The question is clearly: what did Buffett see in Home Capital Group ? It is known that the initiative came from Don Johnson. No, not the Miami Vice guy but a retired 82 year old Canadian banker who seems to have met Buffett some time ago and left an impression.

Interestingly enough, Buffett sent Ted Weschler to Canada to look at Home Capital:

Mr. Buffett “did some thinking on it” with one of his lieutenants, Ted Weschler, and on June 12, they made their move. They sent a formal, no conditions offer on June 13, and Mr. Weschler was dispatched to Toronto to discuss it. He reported back to Mr. Buffett that he was impressed with Home Capital’s directors

Buffett is also quoted to be bullish on Canada in general after meeting Justin Trudeau.

If we look at the short seller’s arguments, they boiled down to basically 2 arguments:

  • there was fraudulent underwriting
  • the Canadian real estate market is overheated and will need to correct at some point in time

In combination, the short sellers are sure that Home Capital will show huge losses, similar to the US players 10 years ago (Indymac, Countrywide etc.).

My take on this

I am not an expert on Canadian Real Estate and mortgages, but what I found interesting was the following:

First of all, even for the guys who have been fired due to missing information, there seem to have been no losses:

Elavia was one of the underwriters who left the company. A credit review cited in the KPMG report found that his mortgages had a lower error rate than those of the other high volume producers on the unit, and there has been no accusation of wrongdoing on his part. He later found a job with mortgage financing company MCAP Corp.

Also on an aggregated basis, the loan book itself looks still good or even better than last year:

Finally, the company’s mortgage book is actually doing quite well. Its non-performing loan ratio is only 0.23%, which is 10 basis points lower than a year prior. These loans, which are 90 days late, account for such a small percentage of the book that I’m not particularly concerned in the short-term.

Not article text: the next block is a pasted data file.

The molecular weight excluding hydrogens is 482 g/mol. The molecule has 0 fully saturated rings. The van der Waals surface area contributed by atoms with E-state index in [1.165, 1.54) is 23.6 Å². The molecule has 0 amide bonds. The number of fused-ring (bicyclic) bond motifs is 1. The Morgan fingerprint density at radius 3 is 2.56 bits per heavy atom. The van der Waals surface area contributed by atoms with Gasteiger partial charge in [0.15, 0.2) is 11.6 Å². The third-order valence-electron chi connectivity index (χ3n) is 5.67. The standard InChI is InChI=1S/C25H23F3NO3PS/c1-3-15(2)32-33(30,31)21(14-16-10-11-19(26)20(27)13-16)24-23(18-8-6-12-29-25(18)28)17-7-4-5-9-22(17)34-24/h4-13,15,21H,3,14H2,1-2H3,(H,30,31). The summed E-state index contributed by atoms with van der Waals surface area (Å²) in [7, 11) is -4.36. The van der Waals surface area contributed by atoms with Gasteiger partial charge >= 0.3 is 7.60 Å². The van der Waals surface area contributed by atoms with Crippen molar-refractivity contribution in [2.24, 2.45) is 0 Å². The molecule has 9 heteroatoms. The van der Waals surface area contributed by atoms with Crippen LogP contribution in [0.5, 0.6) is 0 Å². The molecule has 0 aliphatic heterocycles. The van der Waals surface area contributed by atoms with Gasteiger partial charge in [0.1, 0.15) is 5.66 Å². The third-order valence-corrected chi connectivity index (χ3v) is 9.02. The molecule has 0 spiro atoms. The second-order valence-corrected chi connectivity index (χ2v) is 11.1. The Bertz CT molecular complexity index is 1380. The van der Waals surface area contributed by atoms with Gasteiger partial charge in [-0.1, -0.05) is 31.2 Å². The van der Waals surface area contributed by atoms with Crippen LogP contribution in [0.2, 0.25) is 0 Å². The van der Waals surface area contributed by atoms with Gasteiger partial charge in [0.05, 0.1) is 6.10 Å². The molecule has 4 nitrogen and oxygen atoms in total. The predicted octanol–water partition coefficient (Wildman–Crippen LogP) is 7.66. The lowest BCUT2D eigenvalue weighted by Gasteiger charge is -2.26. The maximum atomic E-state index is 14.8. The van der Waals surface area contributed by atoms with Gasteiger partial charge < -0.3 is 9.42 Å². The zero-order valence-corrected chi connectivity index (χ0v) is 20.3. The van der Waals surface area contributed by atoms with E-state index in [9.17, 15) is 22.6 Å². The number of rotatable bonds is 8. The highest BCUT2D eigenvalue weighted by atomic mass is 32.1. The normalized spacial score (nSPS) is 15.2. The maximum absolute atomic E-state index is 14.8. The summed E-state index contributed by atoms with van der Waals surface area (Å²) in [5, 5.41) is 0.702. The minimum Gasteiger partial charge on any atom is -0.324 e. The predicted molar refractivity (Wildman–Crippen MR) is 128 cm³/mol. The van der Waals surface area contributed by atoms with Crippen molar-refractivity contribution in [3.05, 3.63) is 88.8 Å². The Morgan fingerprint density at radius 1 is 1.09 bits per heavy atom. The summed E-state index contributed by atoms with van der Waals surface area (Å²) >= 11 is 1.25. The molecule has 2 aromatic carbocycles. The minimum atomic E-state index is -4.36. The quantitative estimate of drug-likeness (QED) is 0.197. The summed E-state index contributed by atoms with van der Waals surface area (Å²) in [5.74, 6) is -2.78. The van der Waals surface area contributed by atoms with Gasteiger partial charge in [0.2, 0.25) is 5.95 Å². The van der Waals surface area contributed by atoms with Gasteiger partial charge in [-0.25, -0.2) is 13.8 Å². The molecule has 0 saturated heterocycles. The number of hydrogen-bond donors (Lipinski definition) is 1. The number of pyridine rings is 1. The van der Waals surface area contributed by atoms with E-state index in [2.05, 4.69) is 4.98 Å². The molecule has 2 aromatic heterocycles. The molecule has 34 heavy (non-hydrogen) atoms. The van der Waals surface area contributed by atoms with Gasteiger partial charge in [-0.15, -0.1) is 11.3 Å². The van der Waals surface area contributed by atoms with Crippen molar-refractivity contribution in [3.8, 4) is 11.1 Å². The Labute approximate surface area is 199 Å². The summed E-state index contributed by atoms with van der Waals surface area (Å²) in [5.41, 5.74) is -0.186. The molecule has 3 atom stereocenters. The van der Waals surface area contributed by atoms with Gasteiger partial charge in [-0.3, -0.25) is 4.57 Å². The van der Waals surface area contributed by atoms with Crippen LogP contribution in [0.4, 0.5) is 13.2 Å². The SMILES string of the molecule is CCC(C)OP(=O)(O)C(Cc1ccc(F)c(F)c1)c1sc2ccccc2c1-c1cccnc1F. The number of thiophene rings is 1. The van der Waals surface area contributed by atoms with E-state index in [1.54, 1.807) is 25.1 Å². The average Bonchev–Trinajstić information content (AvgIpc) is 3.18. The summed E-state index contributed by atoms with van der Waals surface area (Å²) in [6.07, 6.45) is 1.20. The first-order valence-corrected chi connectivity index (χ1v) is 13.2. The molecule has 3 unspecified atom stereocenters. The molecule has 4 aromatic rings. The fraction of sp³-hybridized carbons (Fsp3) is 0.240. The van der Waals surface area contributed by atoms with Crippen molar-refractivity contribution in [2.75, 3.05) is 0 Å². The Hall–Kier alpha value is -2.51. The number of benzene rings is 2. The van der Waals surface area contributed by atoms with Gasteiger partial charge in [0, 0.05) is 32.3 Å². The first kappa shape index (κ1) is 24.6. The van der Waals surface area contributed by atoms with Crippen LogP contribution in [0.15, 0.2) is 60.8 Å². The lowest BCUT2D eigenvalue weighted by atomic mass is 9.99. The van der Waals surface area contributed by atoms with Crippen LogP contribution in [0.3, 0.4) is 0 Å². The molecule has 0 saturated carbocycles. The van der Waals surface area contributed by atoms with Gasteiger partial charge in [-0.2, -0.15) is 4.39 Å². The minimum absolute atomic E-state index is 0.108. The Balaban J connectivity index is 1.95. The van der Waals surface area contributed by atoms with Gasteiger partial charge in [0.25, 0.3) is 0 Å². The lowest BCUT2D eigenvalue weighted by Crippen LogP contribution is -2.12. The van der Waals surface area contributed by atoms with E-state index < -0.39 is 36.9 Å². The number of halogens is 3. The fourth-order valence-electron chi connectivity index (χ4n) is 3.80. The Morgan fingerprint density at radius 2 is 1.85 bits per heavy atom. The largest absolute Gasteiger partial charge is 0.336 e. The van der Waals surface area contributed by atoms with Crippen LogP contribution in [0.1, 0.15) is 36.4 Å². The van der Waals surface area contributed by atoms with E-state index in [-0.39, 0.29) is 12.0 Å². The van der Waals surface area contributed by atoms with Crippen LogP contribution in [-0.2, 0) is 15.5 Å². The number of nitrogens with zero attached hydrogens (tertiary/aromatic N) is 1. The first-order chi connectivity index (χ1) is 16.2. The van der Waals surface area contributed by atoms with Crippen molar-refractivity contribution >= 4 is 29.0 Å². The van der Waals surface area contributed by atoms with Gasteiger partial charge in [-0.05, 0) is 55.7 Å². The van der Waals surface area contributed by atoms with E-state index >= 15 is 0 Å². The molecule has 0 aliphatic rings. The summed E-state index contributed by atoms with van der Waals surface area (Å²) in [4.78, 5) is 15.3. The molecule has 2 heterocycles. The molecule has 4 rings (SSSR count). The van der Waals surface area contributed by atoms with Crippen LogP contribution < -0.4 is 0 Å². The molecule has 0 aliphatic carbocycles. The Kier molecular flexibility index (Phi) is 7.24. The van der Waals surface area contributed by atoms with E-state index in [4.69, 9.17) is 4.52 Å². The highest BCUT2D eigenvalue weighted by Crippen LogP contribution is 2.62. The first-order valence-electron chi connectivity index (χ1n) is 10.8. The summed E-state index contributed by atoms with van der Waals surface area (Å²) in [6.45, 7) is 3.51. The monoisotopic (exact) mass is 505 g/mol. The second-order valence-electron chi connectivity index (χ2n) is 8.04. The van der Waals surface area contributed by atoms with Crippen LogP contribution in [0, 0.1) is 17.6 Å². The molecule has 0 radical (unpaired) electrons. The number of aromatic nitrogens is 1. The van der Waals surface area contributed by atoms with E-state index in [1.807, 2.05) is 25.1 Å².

So although the applications seem to have been “light on information”, it doesn’t look like outright fraud so far.

However maybe the most important difference to the US is that in Canada most mortgages are full-recourse mortgages. The big issues in the US came from the fact that especially in California, mortgages were non-recourse. So as an underwater borrower, you could just stop paying and send the keys to the bank (“jingle mail”) without paying anything more. In Canada (as in most European countries) you would need to get through a rather unpleasant personal bankruptcy.

Is there a real housing bubble in Canada ?

Just typing “Housing Bubble Canada” into Google gives billions of hits. The truth is: I have absolutely no idea. When commodity prices started to drop several years ago, I thought that Canada must get into trouble soon but similar to Australia, the economy seems to do quite well.

Also from a political side: Where will the bright and aspiring young people of the world go to ? So far the went to the US but I guess with Trump a lot of young people might think twice and go to Canada, where qualified immigrants are still welcome. But nevertheless, at the moment I have zero knowledge about the Canadian Housing market.

This is a comparison of the stock price with local competitor Equitable:

hcg equ

Equitable didn’t have any scandals but the stock hasn’t moved for the last 3 years and looks very cheap. So either investors are stupid (unlikely) or there is some real risk in the Canadian mortgage market.


I think I can follow Buffett’s logic to invest to a certain extent: He seems to be relatively bullish on Canada and he judged the problems of Home Capital Group as a liquidity and reputation problem which he could heal with short-term money and his name. So far there doesn’t seem to be a fraud/underwriting problem and the issue that killed US banks (non-recourse loans) seems to be a much smaller problem in Canada.

However at this stage I would not feel comfortable with investing into the Canadian mortgage market as I know next to nothing about it. So I need to dig deeper. Competitor Equitable would be a logical next target for an analysis.